Brief Prose Alap, Remembering Ravi Shankar
When I was a first-year undergraduate at Western, I didn’t have many friends and I didn’t really try all that hard to make any. I spent much of my time between classes the same way I spent my evenings at home, sitting at a stereo with a pair of headphones on, listening to music. The university’s music library had maybe twenty listening carrels, surrounded by shelf loads of records, mostly classical, but there were no restrictions preventing non-music students from using the collection, so when I had a free hour I would walk down the snow-covered hill from the arts building to the music faculty, and sit through a couple sides of whatever interesting lps I could find. It was here that I first heard the great Bill Evans Trio (with Scott LaFaro and Paul Motian) at the Village Vanguard in 1961; the library owned a twofer compiling most of the tracks (except “Porgy,” I think) from the two albums, and I remember being blown away by the surging, elastic rhythms of their version of “Milestones,” needle again and again. I can’t say how many times over I played the first side of Keith Jarrett’s Köln Concert; those gospel-tinged, life-affirming cadences have been incised into my aural memory, as they have been for so many people – although, for me, those sounds are also marked indelibly by the context of their first hearing, at a turntable in one of those carrels. I also found a copy of John Coltrane’s Live at the Village Vanguard, which I didn’t own at the time, and could give “Chasin’ the Trane” the sustained close attention its deserves. I tried new music – they had a complete set of Stockhausen’s Aus den sieben Tagen – and found some rarities (a great set by Anita Ellis, elegantly accompanied by Ellis Larkins, which I’ve never seen again or since; an amazing Elvin Jones-Richard Davis duo on “Summertime,” which was long out of print at that point, though it’s since been re-issued). There was a pile of Smithsonian recordings of American folk: my ears were opened, my aural horizons maxed.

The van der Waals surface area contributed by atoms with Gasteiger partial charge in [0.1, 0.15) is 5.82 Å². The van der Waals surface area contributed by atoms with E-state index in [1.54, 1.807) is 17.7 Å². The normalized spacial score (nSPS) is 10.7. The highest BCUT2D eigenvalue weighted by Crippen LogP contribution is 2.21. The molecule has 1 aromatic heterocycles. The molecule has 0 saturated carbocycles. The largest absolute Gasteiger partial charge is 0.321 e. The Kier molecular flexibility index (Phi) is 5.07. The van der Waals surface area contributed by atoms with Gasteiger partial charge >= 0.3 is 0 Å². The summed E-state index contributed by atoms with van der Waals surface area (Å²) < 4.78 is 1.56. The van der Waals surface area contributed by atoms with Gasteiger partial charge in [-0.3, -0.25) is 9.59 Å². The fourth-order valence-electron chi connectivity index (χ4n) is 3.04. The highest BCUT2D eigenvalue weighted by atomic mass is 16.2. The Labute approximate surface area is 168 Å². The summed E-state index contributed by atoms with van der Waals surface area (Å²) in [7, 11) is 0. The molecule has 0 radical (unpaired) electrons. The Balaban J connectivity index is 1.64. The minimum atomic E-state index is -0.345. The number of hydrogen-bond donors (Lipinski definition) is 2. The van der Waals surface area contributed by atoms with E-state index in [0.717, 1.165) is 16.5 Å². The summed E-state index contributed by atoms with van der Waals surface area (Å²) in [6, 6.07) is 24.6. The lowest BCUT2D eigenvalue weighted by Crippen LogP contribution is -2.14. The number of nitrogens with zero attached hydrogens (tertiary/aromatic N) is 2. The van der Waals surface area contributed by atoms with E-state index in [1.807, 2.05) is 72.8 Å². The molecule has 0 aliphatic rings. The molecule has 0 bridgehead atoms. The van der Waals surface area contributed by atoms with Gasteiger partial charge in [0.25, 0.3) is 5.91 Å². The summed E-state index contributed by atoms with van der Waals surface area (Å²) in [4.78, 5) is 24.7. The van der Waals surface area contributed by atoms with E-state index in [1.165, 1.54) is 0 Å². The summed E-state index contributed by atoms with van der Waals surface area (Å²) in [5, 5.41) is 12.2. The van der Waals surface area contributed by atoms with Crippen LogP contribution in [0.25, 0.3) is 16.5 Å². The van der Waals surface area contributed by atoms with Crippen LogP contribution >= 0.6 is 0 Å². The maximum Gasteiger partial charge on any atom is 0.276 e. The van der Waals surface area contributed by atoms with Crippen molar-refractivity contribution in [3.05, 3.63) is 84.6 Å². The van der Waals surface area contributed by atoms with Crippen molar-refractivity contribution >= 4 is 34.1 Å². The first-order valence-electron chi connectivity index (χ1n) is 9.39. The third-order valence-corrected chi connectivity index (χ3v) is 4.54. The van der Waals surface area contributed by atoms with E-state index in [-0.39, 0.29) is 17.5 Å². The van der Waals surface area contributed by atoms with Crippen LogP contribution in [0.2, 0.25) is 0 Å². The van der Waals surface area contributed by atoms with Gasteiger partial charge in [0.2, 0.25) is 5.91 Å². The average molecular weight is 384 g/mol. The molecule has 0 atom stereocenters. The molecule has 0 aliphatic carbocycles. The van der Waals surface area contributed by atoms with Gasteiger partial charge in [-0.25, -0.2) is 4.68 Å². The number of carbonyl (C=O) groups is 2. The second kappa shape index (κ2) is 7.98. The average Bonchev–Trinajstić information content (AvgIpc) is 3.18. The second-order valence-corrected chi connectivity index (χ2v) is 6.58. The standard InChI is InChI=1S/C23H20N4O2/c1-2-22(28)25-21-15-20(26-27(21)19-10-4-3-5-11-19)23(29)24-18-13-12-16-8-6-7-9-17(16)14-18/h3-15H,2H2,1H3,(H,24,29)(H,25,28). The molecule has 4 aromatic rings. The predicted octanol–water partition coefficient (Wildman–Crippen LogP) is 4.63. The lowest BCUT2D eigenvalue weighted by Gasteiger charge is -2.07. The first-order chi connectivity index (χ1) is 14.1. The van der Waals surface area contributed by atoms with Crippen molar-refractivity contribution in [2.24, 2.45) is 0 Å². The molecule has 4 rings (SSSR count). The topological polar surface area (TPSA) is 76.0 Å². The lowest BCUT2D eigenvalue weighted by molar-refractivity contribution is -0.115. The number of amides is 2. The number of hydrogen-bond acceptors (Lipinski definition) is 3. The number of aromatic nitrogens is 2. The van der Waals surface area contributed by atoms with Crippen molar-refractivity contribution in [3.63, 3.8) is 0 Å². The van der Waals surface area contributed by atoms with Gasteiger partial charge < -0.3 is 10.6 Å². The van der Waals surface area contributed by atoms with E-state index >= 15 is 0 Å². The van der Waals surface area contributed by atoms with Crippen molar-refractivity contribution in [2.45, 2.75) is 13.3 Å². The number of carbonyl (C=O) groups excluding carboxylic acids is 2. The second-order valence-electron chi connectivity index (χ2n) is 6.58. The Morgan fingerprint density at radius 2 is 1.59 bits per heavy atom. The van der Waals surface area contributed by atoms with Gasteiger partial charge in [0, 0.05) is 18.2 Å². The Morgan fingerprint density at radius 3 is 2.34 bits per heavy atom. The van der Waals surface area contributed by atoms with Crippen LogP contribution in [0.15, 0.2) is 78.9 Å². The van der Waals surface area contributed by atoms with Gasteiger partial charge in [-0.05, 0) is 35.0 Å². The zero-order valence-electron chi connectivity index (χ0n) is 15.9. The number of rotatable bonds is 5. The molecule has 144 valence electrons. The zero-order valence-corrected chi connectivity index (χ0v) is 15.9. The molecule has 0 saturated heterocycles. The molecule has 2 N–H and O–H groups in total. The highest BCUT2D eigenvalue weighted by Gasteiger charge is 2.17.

There was one other record I found myself coming back to, a 1981 Deutsche Grammophon release called Homage to Mahatma Gandhi by Ravi Shankar, which combined two side-long sessions with the sitarist and tabla master Alla Rakha. With Ravi Shankar’s death a week or so ago, I started to remember hearing this music, and to think about its impact on me – immature, solitary, arty – a quarter of a century ago. I came to this music via my enthusiasm for Coltrane’s “India,” a sort of minor-modal adaptation to Western ears of Indian idioms. I knew and I know next to nothing about the technicalities of form and structure in Indian classical music, but I do know something about what I thought I heard and can still hear in Ravi Shankar’s recording. He apparently composed Rāga Mohan Kauns, the four-part raga that takes up the first side, extemporaneously and live, at the request of a radio producer in Bombay in 1948, a handful of days after the assassination of Mahatma Gandhi. (The note-sequence that acts as a modal basis for the raga, Ga Ni Dha, is based on Gandhi’s name, a musical code from which Shankar’s extended improvisations gradually take flight.) The first section of the raga is an alap, a slowly building encounter with the basic melodic materials for the piece in non-metered time, without percussion. What I take away from Shankar’s recorded performance – with its tensile, wobbling tones, his languorously whelming, softly metallic attack coupled to a strangely inverted and resilient decay – is a stretching and even a suspension of time. In the encounter with mortality, in a public act of musical mourning, of grief, Ravi Shankar finds for me a pathos, a held poignancy that recalls both the resistance to and the inevitability of death. Rhythm, as he feels his way fingertip by fingertip into his notes, emerges not as virtuosic dominion but as a vibrant elasticity, an opening of the self that bears tactile witness to its calmly passionate refusal of extinction.